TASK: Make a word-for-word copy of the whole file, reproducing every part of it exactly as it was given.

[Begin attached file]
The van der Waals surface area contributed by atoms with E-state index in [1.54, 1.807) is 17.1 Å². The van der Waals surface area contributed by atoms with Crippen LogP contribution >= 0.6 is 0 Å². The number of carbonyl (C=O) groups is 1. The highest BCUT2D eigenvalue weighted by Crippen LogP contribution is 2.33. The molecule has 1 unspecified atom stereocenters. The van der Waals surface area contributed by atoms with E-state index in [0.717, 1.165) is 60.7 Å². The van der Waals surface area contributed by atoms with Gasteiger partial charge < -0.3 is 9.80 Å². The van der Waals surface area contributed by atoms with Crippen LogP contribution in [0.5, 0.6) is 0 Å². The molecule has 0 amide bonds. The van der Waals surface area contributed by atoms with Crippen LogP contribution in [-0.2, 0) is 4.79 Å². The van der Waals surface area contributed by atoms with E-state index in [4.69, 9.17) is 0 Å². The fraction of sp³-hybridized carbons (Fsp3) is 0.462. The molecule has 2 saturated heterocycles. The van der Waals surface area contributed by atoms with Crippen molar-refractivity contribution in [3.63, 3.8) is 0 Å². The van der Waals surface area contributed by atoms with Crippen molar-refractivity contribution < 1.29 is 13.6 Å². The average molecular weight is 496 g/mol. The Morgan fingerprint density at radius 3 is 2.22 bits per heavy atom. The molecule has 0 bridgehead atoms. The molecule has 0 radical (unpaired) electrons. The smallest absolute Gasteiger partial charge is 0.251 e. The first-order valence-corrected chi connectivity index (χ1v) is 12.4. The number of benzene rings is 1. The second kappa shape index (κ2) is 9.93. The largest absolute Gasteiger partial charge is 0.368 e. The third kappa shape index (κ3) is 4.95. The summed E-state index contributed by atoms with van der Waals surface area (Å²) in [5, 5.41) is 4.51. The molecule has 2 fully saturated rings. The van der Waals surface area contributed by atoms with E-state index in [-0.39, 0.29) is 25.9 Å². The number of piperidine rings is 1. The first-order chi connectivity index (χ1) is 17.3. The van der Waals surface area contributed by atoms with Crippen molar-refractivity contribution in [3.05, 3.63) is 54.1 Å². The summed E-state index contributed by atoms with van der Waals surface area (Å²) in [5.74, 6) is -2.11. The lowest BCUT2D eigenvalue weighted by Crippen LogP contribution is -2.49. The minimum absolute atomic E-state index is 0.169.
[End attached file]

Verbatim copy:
The van der Waals surface area contributed by atoms with E-state index in [1.54, 1.807) is 17.1 Å². The van der Waals surface area contributed by atoms with Crippen LogP contribution >= 0.6 is 0 Å². The number of carbonyl (C=O) groups is 1. The highest BCUT2D eigenvalue weighted by Crippen LogP contribution is 2.33. The molecule has 1 unspecified atom stereocenters. The van der Waals surface area contributed by atoms with E-state index in [0.717, 1.165) is 60.7 Å². The van der Waals surface area contributed by atoms with Gasteiger partial charge < -0.3 is 9.80 Å². The van der Waals surface area contributed by atoms with Crippen LogP contribution in [0.5, 0.6) is 0 Å². The molecule has 0 amide bonds. The van der Waals surface area contributed by atoms with Crippen LogP contribution in [-0.2, 0) is 4.79 Å². The van der Waals surface area contributed by atoms with E-state index in [4.69, 9.17) is 0 Å². The fraction of sp³-hybridized carbons (Fsp3) is 0.462. The molecule has 2 saturated heterocycles. The van der Waals surface area contributed by atoms with Crippen molar-refractivity contribution in [3.63, 3.8) is 0 Å². The van der Waals surface area contributed by atoms with Crippen molar-refractivity contribution < 1.29 is 13.6 Å². The average molecular weight is 496 g/mol. The Morgan fingerprint density at radius 3 is 2.22 bits per heavy atom. The molecule has 0 bridgehead atoms. The molecule has 0 radical (unpaired) electrons. The smallest absolute Gasteiger partial charge is 0.251 e. The first-order valence-corrected chi connectivity index (χ1v) is 12.4. The number of benzene rings is 1. The second kappa shape index (κ2) is 9.93. The largest absolute Gasteiger partial charge is 0.368 e. The third kappa shape index (κ3) is 4.95. The summed E-state index contributed by atoms with van der Waals surface area (Å²) in [5, 5.41) is 4.51. The molecule has 2 fully saturated rings. The van der Waals surface area contributed by atoms with E-state index in [-0.39, 0.29) is 25.9 Å². The number of piperidine rings is 1. The first-order chi connectivity index (χ1) is 17.3. The van der Waals surface area contributed by atoms with Crippen molar-refractivity contribution in [3.05, 3.63) is 54.1 Å². The summed E-state index contributed by atoms with van der Waals surface area (Å²) in [5.74, 6) is -2.11. The lowest BCUT2D eigenvalue weighted by Crippen LogP contribution is -2.49. The minimum absolute atomic E-state index is 0.169.